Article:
George Santayana

On this date in 1863, philosopher George Santayana (né Jorge Agustín Nicolás Ruiz de Santayana y Borrás) was born in Madrid, Spain, where he was schooled in Catholicism before emigrating with his parents to the U.S. at age 9 in 1872. Santayana earned a Ph.D. in philosophy at Harvard University in 1886 and joined the faculty in 1889. His first book was Sonnets and Other Verses (1894), followed by his eloquent philosophical works The Sense of Beauty (1896), The Life of Reason (1905-06), Skepticism and Animal Faith (1923) and the four-volume The Realms of Being (1927-40). He wrote one novel, The Last Puritan (1935), which proved popular. His final work was Domination and Power (1951). 

“We should have to abandon our vested illusions, our irrational religions and patriotisms,” he wrote in The Life of Reason: Reason in Art (1906). “The fact of having been born is a bad augury for immortality,” Santayana quipped in The Life of Reason. “My atheism, like that of Spinoza, is true piety toward the universe and denies only gods fashioned by men in their own image, to be servants of their human interests.” (On My Friendly Critics, Soliloquies in England, 1922.)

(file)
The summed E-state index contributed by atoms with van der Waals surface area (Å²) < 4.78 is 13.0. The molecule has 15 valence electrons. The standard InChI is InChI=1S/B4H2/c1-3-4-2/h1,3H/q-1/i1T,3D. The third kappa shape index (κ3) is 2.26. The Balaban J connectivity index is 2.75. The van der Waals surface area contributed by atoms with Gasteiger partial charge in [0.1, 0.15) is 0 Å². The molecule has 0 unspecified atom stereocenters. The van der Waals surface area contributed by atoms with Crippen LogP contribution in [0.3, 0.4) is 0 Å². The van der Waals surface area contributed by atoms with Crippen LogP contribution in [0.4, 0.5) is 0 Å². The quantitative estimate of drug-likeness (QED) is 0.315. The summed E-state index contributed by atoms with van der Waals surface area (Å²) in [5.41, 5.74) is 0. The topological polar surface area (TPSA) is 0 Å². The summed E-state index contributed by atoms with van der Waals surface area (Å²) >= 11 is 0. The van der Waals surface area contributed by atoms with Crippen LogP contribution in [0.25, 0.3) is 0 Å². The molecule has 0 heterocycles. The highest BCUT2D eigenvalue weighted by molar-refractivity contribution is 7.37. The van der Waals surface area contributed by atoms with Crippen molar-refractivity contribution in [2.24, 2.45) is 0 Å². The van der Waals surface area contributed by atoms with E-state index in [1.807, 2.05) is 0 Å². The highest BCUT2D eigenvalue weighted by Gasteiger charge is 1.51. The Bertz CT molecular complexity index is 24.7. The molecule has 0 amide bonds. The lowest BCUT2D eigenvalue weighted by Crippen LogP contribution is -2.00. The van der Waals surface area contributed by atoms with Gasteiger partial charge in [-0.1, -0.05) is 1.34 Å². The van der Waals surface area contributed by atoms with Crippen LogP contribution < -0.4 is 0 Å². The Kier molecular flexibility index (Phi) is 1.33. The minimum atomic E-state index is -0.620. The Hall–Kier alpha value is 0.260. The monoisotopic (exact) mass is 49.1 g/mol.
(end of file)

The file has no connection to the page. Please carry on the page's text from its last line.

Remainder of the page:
He resigned from Harvard in 1912 at age 48 to travel abroad and never returned to the U.S. Santayana never married. Scholars have speculated about his sexuality but it remains unclear whether he had any actual heterosexual or homosexual relationships.

Although he was an avowed atheist, his views on religion have been described as fairly benign and were outlined in his books Reason in Religion, The Idea of Christ in the Gospels and Interpretations of Poetry and Religion. For much of the last decade of his life, he was cared for by Irish nuns at a convent in Rome, where he died in 1952 at age 88.

Freedom From Religion Foundation